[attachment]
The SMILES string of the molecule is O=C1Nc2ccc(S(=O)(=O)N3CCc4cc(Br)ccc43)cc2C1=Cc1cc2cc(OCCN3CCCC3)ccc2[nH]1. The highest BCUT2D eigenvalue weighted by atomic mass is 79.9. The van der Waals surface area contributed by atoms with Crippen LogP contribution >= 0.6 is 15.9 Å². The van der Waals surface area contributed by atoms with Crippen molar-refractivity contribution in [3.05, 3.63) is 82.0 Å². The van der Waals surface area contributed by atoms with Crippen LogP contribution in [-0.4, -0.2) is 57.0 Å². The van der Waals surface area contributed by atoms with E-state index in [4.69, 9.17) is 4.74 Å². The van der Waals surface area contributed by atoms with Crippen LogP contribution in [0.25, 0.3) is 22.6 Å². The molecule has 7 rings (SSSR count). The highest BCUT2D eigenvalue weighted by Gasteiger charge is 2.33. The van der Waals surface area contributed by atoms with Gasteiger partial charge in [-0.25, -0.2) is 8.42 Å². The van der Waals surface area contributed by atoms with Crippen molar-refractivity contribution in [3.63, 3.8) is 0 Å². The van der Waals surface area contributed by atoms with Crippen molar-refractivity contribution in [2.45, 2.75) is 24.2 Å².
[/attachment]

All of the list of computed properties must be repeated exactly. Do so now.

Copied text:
The SMILES string of the molecule is O=C1Nc2ccc(S(=O)(=O)N3CCc4cc(Br)ccc43)cc2C1=Cc1cc2cc(OCCN3CCCC3)ccc2[nH]1. The highest BCUT2D eigenvalue weighted by atomic mass is 79.9. The van der Waals surface area contributed by atoms with Crippen LogP contribution >= 0.6 is 15.9 Å². The van der Waals surface area contributed by atoms with Crippen molar-refractivity contribution in [3.05, 3.63) is 82.0 Å². The van der Waals surface area contributed by atoms with Crippen LogP contribution in [-0.4, -0.2) is 57.0 Å². The van der Waals surface area contributed by atoms with E-state index in [4.69, 9.17) is 4.74 Å². The van der Waals surface area contributed by atoms with Crippen LogP contribution in [0.25, 0.3) is 22.6 Å². The molecule has 7 rings (SSSR count). The highest BCUT2D eigenvalue weighted by Gasteiger charge is 2.33. The van der Waals surface area contributed by atoms with Gasteiger partial charge in [-0.25, -0.2) is 8.42 Å². The van der Waals surface area contributed by atoms with Crippen molar-refractivity contribution in [3.63, 3.8) is 0 Å². The van der Waals surface area contributed by atoms with Crippen molar-refractivity contribution in [2.45, 2.75) is 24.2 Å².